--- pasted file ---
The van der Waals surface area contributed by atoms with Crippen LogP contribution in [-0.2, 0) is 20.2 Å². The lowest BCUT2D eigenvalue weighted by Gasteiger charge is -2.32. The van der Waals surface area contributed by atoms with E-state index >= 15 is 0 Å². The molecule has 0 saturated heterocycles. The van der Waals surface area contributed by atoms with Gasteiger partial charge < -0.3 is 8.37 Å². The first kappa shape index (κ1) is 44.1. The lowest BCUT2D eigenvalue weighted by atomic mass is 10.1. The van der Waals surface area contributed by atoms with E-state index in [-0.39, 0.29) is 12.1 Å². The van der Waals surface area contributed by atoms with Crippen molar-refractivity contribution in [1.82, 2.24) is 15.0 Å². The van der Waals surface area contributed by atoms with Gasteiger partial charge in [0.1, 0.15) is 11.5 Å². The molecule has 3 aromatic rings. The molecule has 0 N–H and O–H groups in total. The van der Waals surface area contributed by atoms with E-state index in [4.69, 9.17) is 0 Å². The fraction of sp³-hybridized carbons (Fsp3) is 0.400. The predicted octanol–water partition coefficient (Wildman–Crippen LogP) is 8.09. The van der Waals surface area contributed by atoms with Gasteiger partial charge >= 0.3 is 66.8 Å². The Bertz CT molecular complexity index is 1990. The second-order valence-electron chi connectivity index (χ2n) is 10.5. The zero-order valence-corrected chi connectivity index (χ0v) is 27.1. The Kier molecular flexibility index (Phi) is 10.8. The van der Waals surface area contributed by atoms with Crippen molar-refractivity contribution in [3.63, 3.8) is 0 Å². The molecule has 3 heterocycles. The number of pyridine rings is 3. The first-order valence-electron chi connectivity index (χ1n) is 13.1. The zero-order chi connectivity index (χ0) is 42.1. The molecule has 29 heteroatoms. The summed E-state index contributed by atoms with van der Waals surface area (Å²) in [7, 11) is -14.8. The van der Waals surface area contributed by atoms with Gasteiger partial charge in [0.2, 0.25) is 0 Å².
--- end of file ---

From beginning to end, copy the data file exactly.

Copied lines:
The van der Waals surface area contributed by atoms with Crippen LogP contribution in [-0.2, 0) is 20.2 Å². The lowest BCUT2D eigenvalue weighted by Gasteiger charge is -2.32. The van der Waals surface area contributed by atoms with E-state index >= 15 is 0 Å². The molecule has 0 saturated heterocycles. The van der Waals surface area contributed by atoms with Gasteiger partial charge < -0.3 is 8.37 Å². The first kappa shape index (κ1) is 44.1. The lowest BCUT2D eigenvalue weighted by atomic mass is 10.1. The van der Waals surface area contributed by atoms with E-state index in [-0.39, 0.29) is 12.1 Å². The van der Waals surface area contributed by atoms with Crippen molar-refractivity contribution in [1.82, 2.24) is 15.0 Å². The van der Waals surface area contributed by atoms with Gasteiger partial charge in [0.1, 0.15) is 11.5 Å². The molecule has 3 aromatic rings. The molecule has 0 N–H and O–H groups in total. The van der Waals surface area contributed by atoms with E-state index in [4.69, 9.17) is 0 Å². The fraction of sp³-hybridized carbons (Fsp3) is 0.400. The predicted octanol–water partition coefficient (Wildman–Crippen LogP) is 8.09. The van der Waals surface area contributed by atoms with Gasteiger partial charge >= 0.3 is 66.8 Å². The Bertz CT molecular complexity index is 1990. The second-order valence-electron chi connectivity index (χ2n) is 10.5. The zero-order valence-corrected chi connectivity index (χ0v) is 27.1. The Kier molecular flexibility index (Phi) is 10.8. The van der Waals surface area contributed by atoms with Crippen molar-refractivity contribution in [3.63, 3.8) is 0 Å². The molecule has 3 heterocycles. The number of pyridine rings is 3. The first-order valence-electron chi connectivity index (χ1n) is 13.1. The zero-order chi connectivity index (χ0) is 42.1. The molecule has 29 heteroatoms. The summed E-state index contributed by atoms with van der Waals surface area (Å²) in [7, 11) is -14.8. The van der Waals surface area contributed by atoms with Gasteiger partial charge in [0.2, 0.25) is 0 Å².